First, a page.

The bleak yet at the same time optimistic and a little naïve tone of the story of Sister Carrie is immediately felt at the start of the novel. Theodore Dreiser instantly draws attention towards the fact that Carrie, or Caroline Meeber, is about to encounter several crossroads in her life. She is portrayed as a rudderless waif amid forces too powerful, cunning and readily dangerous (Dreiser, 1900: 2-8). Her journey towards the city on board a train is a moment for quick retrospection in the sense that there are obvious hints at the kind of future she that lay before her which could have very well summarized the entire narrative.
Accordingly, Dreiser lays down the main argument and thesis of the story at the opening scenes of the novel in his moralistic admonition that “when a girl leaves her home at eighteen [on her own to the city], she does one of two things: Either she falls into saving hands and becomes better, or she rapidly assumes the cosmopolitan standard of virtue and becomes worse” (Dreiser, 1900: 3). Dreiser continues his diatribe and writes: “The city has its cunning wiles, no less than infinitely smaller and more human tempter […] The gleam of a thousand lights is often as effective as the persuasive light in a wooing and fascinating eye” (Dreiser, 1900: ibid.). At once, the story is set out on a path either towards a happy or a tragic end. However, a description of Carrie’s character as an impressionable, young and innocent girl with good looks and promising physical appeal although of the average intellect bespeaks the tragedy about to unravel in the story. Her character as a helpless and ignorant woman set against the backdrop of the big modern metropolis has in a sense sealed her fate.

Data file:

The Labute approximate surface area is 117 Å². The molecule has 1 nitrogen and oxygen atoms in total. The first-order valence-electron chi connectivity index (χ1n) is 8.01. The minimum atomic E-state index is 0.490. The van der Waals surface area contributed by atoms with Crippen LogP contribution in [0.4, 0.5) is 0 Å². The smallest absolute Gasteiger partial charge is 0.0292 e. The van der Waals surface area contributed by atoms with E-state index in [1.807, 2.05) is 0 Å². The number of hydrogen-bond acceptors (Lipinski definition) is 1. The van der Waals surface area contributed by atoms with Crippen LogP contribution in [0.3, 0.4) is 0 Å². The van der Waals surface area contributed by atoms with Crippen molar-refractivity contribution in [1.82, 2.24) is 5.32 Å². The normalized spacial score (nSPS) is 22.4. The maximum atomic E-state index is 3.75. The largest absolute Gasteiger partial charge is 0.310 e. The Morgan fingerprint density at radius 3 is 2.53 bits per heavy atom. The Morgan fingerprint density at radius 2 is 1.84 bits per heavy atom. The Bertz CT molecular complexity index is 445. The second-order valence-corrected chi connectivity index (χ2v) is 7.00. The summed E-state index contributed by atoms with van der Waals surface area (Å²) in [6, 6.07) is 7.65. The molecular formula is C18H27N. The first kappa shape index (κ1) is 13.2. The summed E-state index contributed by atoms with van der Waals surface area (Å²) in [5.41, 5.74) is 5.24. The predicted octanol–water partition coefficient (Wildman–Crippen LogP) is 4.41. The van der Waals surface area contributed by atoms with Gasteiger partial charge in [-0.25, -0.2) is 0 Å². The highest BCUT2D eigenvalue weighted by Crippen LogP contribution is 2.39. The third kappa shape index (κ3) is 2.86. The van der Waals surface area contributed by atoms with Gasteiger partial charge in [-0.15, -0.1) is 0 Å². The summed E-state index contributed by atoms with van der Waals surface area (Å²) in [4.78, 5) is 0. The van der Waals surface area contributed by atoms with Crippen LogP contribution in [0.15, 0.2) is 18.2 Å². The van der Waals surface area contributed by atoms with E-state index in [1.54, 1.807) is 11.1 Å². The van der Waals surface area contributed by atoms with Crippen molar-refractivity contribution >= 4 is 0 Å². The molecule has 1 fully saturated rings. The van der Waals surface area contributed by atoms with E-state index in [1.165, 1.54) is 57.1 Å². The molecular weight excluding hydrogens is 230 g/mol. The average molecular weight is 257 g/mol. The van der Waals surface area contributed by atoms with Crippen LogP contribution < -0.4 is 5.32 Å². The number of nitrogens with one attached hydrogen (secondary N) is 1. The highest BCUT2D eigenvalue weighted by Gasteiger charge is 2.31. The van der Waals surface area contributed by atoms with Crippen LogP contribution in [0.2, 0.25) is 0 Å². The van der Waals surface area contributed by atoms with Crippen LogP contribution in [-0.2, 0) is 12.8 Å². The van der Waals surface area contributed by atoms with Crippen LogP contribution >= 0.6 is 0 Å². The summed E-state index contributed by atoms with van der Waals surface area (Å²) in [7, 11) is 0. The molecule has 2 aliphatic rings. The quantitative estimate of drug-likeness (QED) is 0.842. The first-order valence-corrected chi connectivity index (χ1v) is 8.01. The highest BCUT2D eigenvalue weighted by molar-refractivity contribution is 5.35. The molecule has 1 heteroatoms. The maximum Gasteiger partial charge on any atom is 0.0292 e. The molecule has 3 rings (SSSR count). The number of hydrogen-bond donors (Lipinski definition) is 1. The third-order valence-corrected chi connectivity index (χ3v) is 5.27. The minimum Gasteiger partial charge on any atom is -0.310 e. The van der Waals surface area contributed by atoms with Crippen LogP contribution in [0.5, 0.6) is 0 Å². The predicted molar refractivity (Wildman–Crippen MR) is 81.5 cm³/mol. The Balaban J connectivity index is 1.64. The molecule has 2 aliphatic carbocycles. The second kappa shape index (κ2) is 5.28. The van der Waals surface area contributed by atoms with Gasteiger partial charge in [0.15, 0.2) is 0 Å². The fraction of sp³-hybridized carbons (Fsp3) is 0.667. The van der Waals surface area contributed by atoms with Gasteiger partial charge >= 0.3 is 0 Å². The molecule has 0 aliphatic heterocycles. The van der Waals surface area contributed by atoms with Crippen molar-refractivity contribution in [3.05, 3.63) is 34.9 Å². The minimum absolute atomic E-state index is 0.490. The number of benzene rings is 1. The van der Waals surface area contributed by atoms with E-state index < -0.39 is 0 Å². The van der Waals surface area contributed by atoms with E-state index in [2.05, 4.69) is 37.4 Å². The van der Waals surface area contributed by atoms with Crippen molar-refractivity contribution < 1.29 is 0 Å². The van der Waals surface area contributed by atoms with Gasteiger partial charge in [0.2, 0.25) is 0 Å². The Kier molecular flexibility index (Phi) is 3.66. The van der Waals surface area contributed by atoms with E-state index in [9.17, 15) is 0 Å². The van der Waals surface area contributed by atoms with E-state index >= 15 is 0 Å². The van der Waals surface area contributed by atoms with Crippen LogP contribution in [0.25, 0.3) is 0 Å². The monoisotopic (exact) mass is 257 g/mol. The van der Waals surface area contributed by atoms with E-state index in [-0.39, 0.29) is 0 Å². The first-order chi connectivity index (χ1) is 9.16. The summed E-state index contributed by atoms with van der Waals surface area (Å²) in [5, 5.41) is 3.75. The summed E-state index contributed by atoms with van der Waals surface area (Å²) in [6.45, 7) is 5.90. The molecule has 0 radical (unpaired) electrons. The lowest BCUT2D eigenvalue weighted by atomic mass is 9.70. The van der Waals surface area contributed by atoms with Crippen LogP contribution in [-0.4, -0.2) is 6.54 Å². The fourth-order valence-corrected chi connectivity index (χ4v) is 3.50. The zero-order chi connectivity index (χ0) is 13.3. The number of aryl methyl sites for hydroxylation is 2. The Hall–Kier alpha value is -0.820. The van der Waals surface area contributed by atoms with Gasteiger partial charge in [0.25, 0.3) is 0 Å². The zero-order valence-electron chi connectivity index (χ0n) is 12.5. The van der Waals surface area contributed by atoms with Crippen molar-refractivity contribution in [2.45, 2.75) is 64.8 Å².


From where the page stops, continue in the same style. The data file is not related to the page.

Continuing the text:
She is portrayed as one of the moths “in endless procession, to bask in the light of flame” and die trying to be part of it (Dreiser, 1900: 35). But Carrie soon after begins to see her dreams dissolve. At first, when she met Drouet, her spirits were high and buoyant. She obliges Drouet in casual flirting and even fell prey to his charms and good looks with little reluctance. The moment she boarded off the train and found her way to her sister’s place she finally realized her place in society. The scant and lifeless environment where she is to stay at her Minnie’s apartment reminded her that she had no business in making acquaintances with men like Drouet (1900: 20). Their lives were in stark contrast with each other. The truth was that she was poor and useless and that Drouet was the opposite. Her attempt to look for a job and work for one in a factory evinced the sentiments of a disappointed and largely disillusioned woman.